-When Holt accepted the offer in the premiere, I worried it would hang over the show, negatively affecting its goofy tone. Truthfully, I forgot about it at some point near the start of the season, so that clearly didn’t happen.

-I missed Gina a whole lot here. I know Chelsea Peretti couldn’t have very well ended her maternity leave early for one episode, but I wish they’d paid homage to Gina in some way, especially in such a monumental episode.

-I had to give this its own section because it was so, so wonderful: Rosa’s—I’m not going to say revelation, but rather—confirmation that she’s bi. This was handled beautifully, and Charles made for the perfect confidant, not asking her questions about her sexuality, but instead pestering her about her girlfriend in exactly the same way he has her boyfriends. Stephanie Beatriz was very, very good this episode, and I highly recommend this extremely thoughtful interview with her.

What did you think of Brooklyn‘s 99th outing? Hit the comments, and let me know!

 

Brooklyn Nine-Nine Review: “Bad Beat”

Image result for brooklyn nine-nine bad beat

Thanks to the World Series, it’s been a couple weeks since we’ve had a new episode of Brooklyn Nine-Nine. Much as I missed the show, the timing of the break worked out nicely. “HalloVeen” was a big, eventful episode, and it was fun to bask in Jake and Amy’s proposal a bit instead of returning to business as usual the next week.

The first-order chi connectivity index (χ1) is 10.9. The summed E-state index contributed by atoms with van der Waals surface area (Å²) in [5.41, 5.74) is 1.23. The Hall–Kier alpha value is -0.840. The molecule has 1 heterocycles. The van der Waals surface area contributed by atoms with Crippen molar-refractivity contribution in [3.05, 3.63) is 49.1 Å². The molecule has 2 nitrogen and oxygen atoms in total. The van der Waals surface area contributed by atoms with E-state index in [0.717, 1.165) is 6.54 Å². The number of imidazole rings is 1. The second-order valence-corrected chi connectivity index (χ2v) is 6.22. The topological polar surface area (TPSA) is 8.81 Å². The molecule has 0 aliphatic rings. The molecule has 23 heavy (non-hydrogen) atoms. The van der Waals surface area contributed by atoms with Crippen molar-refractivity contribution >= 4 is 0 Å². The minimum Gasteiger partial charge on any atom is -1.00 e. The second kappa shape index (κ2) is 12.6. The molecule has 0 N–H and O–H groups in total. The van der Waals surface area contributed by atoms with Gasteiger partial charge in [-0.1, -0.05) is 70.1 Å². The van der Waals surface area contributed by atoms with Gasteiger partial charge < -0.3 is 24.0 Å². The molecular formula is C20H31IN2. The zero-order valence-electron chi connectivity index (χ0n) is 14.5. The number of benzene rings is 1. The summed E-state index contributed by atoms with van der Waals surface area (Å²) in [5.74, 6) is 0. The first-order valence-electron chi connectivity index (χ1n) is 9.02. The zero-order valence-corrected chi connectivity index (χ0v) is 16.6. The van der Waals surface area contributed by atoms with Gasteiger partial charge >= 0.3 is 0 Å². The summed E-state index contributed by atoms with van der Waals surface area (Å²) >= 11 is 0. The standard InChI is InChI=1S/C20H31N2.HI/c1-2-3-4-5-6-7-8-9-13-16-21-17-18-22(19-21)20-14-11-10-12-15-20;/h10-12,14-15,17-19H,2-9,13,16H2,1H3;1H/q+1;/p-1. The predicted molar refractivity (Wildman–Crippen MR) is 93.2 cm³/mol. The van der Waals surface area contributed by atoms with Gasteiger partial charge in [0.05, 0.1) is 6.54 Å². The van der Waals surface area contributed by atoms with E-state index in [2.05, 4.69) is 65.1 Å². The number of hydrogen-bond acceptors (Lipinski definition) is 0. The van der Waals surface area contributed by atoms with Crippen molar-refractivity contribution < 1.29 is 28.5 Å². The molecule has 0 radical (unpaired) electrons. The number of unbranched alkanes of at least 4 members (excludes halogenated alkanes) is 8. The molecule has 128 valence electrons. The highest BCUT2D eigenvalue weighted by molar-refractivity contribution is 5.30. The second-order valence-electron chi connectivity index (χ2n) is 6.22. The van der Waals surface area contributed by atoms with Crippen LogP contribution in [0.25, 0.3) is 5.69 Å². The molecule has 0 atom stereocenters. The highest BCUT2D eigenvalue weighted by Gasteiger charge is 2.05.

This week, we got a nice engagement reference in the cold open, with Jake asking Boyle to be his best man—sorry, BM—, but it definitely seems like Jake and Amy’s new relationship status isn’t going to shake up the show too much.

The A-story was a great example of Nine-Nine taking a storyline with a high degree of difficulty and making it look easy. Here, they revealed Holt’s gambling addiction, had him both fall off the wagon and get back on it again, and somehow made the entire thing funny and fairly believable. I always enjoy it when Holt takes a break from being the morally superior one because not only does Andre Braugher get to add layers to an already nuanced character, it also lets other people, usually Jake, do the same thing. In this case, he proved he’s no grammar slouch. Amy would be proud!

The B-stories were pretty effective, too, with Boyle and Amy teaming up for a food truck business, of all things. When they started talking about their new venture, it seemed nonsensical, but then I remembered Boyle’s longtime food obsession. I actually really liked the sentiment that one of his passions could turn into something profitable. It was also nice that Amy supported him in it, even if she did, rightfully so, have a few concerns along the way. I like Boyle and Amy storylines because it’s fun to be reminded that the two most important people in Jake’s life are so different. Sidebar for those of you who watch Once Upon a Time, but how random that both shows had a food-truck-used-in-a-crime-scene plot this week?